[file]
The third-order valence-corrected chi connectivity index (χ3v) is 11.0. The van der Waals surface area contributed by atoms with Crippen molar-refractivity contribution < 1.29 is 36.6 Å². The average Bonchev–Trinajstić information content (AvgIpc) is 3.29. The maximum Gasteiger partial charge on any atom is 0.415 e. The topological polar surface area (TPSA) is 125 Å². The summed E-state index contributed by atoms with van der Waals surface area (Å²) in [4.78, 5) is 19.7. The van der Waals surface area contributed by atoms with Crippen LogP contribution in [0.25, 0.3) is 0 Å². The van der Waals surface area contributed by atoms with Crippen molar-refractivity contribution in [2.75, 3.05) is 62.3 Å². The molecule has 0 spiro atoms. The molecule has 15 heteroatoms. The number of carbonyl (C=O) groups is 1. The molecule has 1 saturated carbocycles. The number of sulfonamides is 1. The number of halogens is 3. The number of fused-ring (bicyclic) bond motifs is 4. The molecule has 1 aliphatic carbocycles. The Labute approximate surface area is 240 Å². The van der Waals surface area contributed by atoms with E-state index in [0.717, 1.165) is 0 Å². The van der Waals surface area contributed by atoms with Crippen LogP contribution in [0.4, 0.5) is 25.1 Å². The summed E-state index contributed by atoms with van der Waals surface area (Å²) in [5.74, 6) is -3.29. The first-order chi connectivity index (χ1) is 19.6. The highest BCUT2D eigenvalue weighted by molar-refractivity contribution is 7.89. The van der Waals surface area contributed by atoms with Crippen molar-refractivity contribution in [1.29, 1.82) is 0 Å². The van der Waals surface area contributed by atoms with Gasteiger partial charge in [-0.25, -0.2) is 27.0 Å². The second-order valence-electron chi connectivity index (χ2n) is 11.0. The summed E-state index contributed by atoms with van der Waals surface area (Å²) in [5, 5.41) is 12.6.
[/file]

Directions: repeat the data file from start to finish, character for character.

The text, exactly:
The third-order valence-corrected chi connectivity index (χ3v) is 11.0. The van der Waals surface area contributed by atoms with Crippen molar-refractivity contribution < 1.29 is 36.6 Å². The average Bonchev–Trinajstić information content (AvgIpc) is 3.29. The maximum Gasteiger partial charge on any atom is 0.415 e. The topological polar surface area (TPSA) is 125 Å². The summed E-state index contributed by atoms with van der Waals surface area (Å²) in [4.78, 5) is 19.7. The van der Waals surface area contributed by atoms with Crippen LogP contribution in [0.25, 0.3) is 0 Å². The van der Waals surface area contributed by atoms with Crippen molar-refractivity contribution in [2.75, 3.05) is 62.3 Å². The molecule has 0 spiro atoms. The molecule has 15 heteroatoms. The number of carbonyl (C=O) groups is 1. The molecule has 1 saturated carbocycles. The number of sulfonamides is 1. The number of halogens is 3. The number of fused-ring (bicyclic) bond motifs is 4. The molecule has 1 aliphatic carbocycles. The Labute approximate surface area is 240 Å². The van der Waals surface area contributed by atoms with E-state index in [0.717, 1.165) is 0 Å². The van der Waals surface area contributed by atoms with Crippen LogP contribution in [0.4, 0.5) is 25.1 Å². The summed E-state index contributed by atoms with van der Waals surface area (Å²) in [5.74, 6) is -3.29. The first-order chi connectivity index (χ1) is 19.6. The highest BCUT2D eigenvalue weighted by molar-refractivity contribution is 7.89. The van der Waals surface area contributed by atoms with Crippen molar-refractivity contribution in [1.29, 1.82) is 0 Å². The van der Waals surface area contributed by atoms with Gasteiger partial charge in [-0.25, -0.2) is 27.0 Å². The second-order valence-electron chi connectivity index (χ2n) is 11.0. The summed E-state index contributed by atoms with van der Waals surface area (Å²) in [5, 5.41) is 12.6.